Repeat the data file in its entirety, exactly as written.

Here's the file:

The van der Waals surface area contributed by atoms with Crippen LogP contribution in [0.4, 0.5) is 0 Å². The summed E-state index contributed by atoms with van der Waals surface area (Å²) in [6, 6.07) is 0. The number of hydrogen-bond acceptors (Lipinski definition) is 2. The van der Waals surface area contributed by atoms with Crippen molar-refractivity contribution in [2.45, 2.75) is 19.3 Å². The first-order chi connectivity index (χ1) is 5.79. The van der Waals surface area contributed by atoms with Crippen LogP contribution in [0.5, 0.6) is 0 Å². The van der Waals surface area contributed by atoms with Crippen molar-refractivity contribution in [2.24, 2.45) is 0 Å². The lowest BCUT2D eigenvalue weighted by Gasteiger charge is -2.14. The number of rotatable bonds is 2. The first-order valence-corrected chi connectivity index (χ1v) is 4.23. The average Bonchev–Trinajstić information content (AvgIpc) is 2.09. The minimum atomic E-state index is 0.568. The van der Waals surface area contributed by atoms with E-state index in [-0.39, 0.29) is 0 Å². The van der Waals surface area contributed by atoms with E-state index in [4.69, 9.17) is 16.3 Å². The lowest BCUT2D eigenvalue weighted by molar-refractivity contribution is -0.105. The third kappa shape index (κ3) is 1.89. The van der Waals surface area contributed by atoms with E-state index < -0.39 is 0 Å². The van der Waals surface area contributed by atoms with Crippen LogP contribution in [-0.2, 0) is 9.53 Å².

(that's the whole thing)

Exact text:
The van der Waals surface area contributed by atoms with Crippen LogP contribution in [0.4, 0.5) is 0 Å². The summed E-state index contributed by atoms with van der Waals surface area (Å²) in [6, 6.07) is 0. The number of hydrogen-bond acceptors (Lipinski definition) is 2. The van der Waals surface area contributed by atoms with Crippen molar-refractivity contribution in [2.45, 2.75) is 19.3 Å². The first-order chi connectivity index (χ1) is 5.79. The van der Waals surface area contributed by atoms with Crippen LogP contribution in [0.5, 0.6) is 0 Å². The van der Waals surface area contributed by atoms with Crippen molar-refractivity contribution in [2.24, 2.45) is 0 Å². The lowest BCUT2D eigenvalue weighted by Gasteiger charge is -2.14. The number of rotatable bonds is 2. The first-order valence-corrected chi connectivity index (χ1v) is 4.23. The average Bonchev–Trinajstić information content (AvgIpc) is 2.09. The minimum atomic E-state index is 0.568. The van der Waals surface area contributed by atoms with E-state index in [-0.39, 0.29) is 0 Å². The van der Waals surface area contributed by atoms with E-state index in [4.69, 9.17) is 16.3 Å². The lowest BCUT2D eigenvalue weighted by molar-refractivity contribution is -0.105. The third kappa shape index (κ3) is 1.89. The van der Waals surface area contributed by atoms with E-state index < -0.39 is 0 Å². The van der Waals surface area contributed by atoms with Crippen LogP contribution in [-0.2, 0) is 9.53 Å².